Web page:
Great audiobook "Astropup and the Teletransporter Part 1 - Astropup" online free
Astropup and the Teletransporter.
Read by Richard.
Lady Professor by Jana.
Proofed & audio edited by Jana.
Story by Bertie.
Now there are those of you who have been following all my tales of space travel for many years. And there may be some of you who are listening for the first time. For you newbies, let me explain about who I am.
My name is Astropup and I am, as my name suggests, a dog who is well travelled in space, and I might add, in time.
During my long career, I have seen many planets and many strange creatures. My companions on my travels are a parrot who will be the first to explain that he is a genius, and the brainiest bird in the cosmos.
And a human, called Marlow, who like the best humans is loyal and faithful to his canine companion - that being me.
So far, I have been telling the story of my life in what seems like the simplest and most straightforward of manners. I began at the beginning, when I was a wee pup, and then I told you about a surprising adventure that happened to me, and then I told you about the even more surprising adventure that happened to me after that, and then I continued to the next adventure, and so on and so forth. There are many more years worth of space tales left for me to tell you all in the right order.
But today I must tell my story differently. First I must fill you in about something that happened to me only recently. And then I must go backwards in time to explain how this strange occurrence came to pass.
Backwards? I hear you ask. What kind of story starts at the end and then goes back?
Well listen, and you shall find out.
Just last week, I was visiting the Cosmic Academy in Cornwall, which is a pretty place on Planet Earth. It’s in the toe of the island of Britain. I had been invited there by a man called Professor Perfect who told me that he was working on a project that might interest me.
Now when I received an invitation from a man called Perfect, I was suspicious. Perfect indeed. PURRRRRRRFECT -sounds suspiciously like a cat, does it not?
But then I looked him up and found the professor’s photo. I saw a human man with longish white hair and a pointy chin. Underneath the photo were lots of words. Reading letters is not my strong point, but my computer speaks out aloud to me. It said that the Professor was Director of the Department of Teletransportation at the Cosmic Academy of Cornwall. I had no idea what that meant, but it sounded legitimate, and besides, he was offering me tea and dog biscuits.
So I went down to Cornwall on a train ticket paid for by the Academy.
The Professor greeted me at the railway station. “Good day, you must be Astropup, how was your journey?”
“Great,” I replied. “I saw lots of fields, and cows and sheep through the window. It makes a change from travelling through the empty vastness of space where there’s not much to look at for years on end.”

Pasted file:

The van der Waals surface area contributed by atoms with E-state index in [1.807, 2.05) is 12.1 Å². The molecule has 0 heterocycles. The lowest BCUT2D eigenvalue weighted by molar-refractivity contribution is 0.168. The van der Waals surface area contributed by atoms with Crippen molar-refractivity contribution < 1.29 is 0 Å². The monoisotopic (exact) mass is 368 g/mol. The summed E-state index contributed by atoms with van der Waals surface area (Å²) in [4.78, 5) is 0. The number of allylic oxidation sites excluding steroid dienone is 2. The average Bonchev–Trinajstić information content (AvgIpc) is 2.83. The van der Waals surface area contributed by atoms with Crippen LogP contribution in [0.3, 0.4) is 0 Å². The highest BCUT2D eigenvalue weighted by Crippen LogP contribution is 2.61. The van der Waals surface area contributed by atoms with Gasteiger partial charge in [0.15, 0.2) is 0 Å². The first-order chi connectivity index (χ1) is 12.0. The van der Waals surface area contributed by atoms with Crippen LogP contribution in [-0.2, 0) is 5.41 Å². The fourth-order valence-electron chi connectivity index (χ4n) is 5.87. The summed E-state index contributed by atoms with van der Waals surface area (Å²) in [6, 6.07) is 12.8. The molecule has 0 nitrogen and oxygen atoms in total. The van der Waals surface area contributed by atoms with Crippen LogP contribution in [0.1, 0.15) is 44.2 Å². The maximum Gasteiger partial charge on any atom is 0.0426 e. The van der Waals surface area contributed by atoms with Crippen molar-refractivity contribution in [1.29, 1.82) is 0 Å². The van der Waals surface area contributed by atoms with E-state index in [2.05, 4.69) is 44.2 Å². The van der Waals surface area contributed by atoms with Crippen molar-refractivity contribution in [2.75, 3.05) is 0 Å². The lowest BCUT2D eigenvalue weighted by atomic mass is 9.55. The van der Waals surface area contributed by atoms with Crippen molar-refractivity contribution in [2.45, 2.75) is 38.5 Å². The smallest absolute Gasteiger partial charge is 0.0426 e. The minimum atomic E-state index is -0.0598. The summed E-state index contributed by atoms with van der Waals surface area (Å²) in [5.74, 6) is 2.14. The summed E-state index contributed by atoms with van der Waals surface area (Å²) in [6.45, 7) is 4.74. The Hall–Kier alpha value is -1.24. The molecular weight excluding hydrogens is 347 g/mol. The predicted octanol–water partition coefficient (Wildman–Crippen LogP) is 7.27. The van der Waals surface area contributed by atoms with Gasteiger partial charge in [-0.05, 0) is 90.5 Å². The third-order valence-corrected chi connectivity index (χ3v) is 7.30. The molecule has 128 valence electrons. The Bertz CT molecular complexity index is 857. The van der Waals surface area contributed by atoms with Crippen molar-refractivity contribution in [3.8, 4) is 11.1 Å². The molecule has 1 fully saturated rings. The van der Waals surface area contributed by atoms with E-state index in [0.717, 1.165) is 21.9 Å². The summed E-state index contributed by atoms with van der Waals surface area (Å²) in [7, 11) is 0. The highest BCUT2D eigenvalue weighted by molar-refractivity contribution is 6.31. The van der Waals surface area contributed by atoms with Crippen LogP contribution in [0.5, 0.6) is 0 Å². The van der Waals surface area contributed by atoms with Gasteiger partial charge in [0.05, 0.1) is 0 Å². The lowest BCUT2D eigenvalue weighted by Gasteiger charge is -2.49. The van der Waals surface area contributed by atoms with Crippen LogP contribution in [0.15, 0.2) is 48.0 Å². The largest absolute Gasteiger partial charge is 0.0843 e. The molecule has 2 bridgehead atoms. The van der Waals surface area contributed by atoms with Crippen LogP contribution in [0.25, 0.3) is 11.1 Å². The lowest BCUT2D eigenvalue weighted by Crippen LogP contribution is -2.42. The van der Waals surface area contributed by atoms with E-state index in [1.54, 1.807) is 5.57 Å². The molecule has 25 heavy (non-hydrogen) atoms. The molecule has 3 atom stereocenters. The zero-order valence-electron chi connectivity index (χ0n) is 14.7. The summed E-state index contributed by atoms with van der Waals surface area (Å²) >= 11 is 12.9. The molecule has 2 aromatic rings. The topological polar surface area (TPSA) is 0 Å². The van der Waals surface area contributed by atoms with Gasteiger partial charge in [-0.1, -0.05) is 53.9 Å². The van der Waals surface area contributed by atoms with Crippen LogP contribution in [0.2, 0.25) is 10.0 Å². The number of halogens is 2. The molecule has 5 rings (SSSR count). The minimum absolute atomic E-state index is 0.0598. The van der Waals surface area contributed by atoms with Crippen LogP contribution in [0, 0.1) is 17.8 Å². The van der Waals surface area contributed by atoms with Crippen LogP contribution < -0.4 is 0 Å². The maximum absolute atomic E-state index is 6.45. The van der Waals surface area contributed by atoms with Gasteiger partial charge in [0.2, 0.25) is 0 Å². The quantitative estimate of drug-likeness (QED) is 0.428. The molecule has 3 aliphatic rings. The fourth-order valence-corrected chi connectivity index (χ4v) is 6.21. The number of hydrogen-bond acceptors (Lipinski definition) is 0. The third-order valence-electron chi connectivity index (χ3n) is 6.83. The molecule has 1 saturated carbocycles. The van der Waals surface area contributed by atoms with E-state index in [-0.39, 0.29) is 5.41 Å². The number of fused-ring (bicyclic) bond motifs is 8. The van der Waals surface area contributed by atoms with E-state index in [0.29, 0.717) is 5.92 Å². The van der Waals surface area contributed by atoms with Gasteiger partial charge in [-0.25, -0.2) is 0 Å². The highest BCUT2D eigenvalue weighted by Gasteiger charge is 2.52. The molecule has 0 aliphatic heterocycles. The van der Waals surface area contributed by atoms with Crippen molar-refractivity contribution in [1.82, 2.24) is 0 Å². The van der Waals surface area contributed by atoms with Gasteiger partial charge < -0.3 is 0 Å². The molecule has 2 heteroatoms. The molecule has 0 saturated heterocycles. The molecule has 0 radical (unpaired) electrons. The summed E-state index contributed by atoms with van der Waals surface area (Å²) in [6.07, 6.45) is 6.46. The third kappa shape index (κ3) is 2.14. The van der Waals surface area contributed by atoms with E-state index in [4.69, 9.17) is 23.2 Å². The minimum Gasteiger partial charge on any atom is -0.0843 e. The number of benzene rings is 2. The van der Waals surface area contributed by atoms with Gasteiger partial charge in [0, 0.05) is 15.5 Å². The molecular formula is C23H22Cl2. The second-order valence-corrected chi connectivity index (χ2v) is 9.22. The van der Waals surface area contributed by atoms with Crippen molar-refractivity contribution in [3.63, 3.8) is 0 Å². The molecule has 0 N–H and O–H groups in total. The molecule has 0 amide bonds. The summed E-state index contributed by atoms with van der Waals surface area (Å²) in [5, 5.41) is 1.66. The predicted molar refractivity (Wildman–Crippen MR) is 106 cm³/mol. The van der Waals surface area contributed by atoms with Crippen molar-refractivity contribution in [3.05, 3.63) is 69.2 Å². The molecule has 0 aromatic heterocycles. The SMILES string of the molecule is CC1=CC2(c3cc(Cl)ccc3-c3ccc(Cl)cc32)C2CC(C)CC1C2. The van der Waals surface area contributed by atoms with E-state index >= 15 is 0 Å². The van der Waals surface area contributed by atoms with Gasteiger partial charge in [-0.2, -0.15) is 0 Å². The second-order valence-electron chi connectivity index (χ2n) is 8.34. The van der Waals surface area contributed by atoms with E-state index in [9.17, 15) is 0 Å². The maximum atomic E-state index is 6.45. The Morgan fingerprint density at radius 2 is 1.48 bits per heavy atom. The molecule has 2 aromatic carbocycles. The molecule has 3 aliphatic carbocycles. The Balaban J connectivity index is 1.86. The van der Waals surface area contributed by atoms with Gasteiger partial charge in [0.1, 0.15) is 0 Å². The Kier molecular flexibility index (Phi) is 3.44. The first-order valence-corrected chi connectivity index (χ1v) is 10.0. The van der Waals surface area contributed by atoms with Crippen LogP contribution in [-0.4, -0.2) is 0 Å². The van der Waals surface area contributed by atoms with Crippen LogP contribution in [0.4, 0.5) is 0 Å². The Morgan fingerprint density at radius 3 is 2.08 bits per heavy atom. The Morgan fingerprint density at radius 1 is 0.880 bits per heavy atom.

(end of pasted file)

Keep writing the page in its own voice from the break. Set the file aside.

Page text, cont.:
Now the newby listeners might be asking how it is that I, a dog, can chit-chat with a professor who is a human. I shall explain that these days I have a little translator in my collar that transforms my woof into words.
The Professor drove me down to the Academy, which is in a very pleasant spot overlooking the sea. He took me to the cafe where cheeky seagulls fly right by the window. When I jumped up to bark at them I knocked my saucer of cold tea off the table, but the Professor told me not to worry and ordered another one for me.
A lady Professor came over to pat me, and said, “Hey Derek, I didn’t know you had a dog.”
“This isn’t my dog,” explained the Professor, “this is Astropup, the famous space explorer.”
“How exciting!” she exclaimed, “Astropup! How simply wonderful! I love your podcast, and I listen all the time. May I have the honour of your pawprint for my children? They absolutely adore you and will be green with envy when they hear that I’ve met you.”
I am always happy to place a muddy paw on a piece of paper or a white towel for one of my fans. If it makes them happy, why not?
Next we went walkies around the campus, across grassy quads, along corridors, in and out of rooms, and along the way we met some students. One of them, who was training to be an Astronaut, asked me what the best part of space travel was and I told her the truth: “Getting back home.”
Finally the Professor led me to his laboratory. It was a largish room in which a couple of technicians were sitting around playing with their phones. One of them looked up and said, “Hi Prof, nice dog you got there. Is he going to join our collection of lab animals?”
“Hey,” I said, “You’re not going to do one of those experiment thingies on me are you? Because I’ve had enough unpleasant surprises happen to me in my life, and I don’t need any more.”
As I spoke, I saw the technician's eyes open wide: like many humans, he was astonished to hear me talk through my translator device.
“No, no, no,” Professor Perfect reassured me. “I’ve invited you here as our guest because I want to show you something incredible.”
“O-kay,” I said, “I like incredible things, especially if you can eat them.”
The Professor invited me to jump up on a sofa in the corner of the lab, and while we sat, he told me some of his life story.
“When I was a child, I hated long car journeys,” he told me. “They were long, and boring, and I always felt sick.”
“Like space travel,” I told him, and he nodded, saying, “exactly. Space travel takes many many times longer than the longest car journey, and therefore is an even bigger problem that needs solving. So from a very early age, I was fascinated by the idea of teletransportation. I first saw it on a science fiction programme on TV. You walk into a transportation machine, and your body dematerializes into millions of atoms and rematerializes in an entirely different place. You arrive at where you want to go in a matter of seconds, not hours or days…”
“Or years,” I pointed out.
“Even years,” agreed the Professor. “And so I have dedicated my entire career to solving the problem of teletransportation. I have made many prototypes, but always there were, er glitches. Until recently that is. Now I can say that I have taken an idea from science fiction and made it into a reality. I have achieved the dream of my lifetime. And this is what I wanted to share with you.”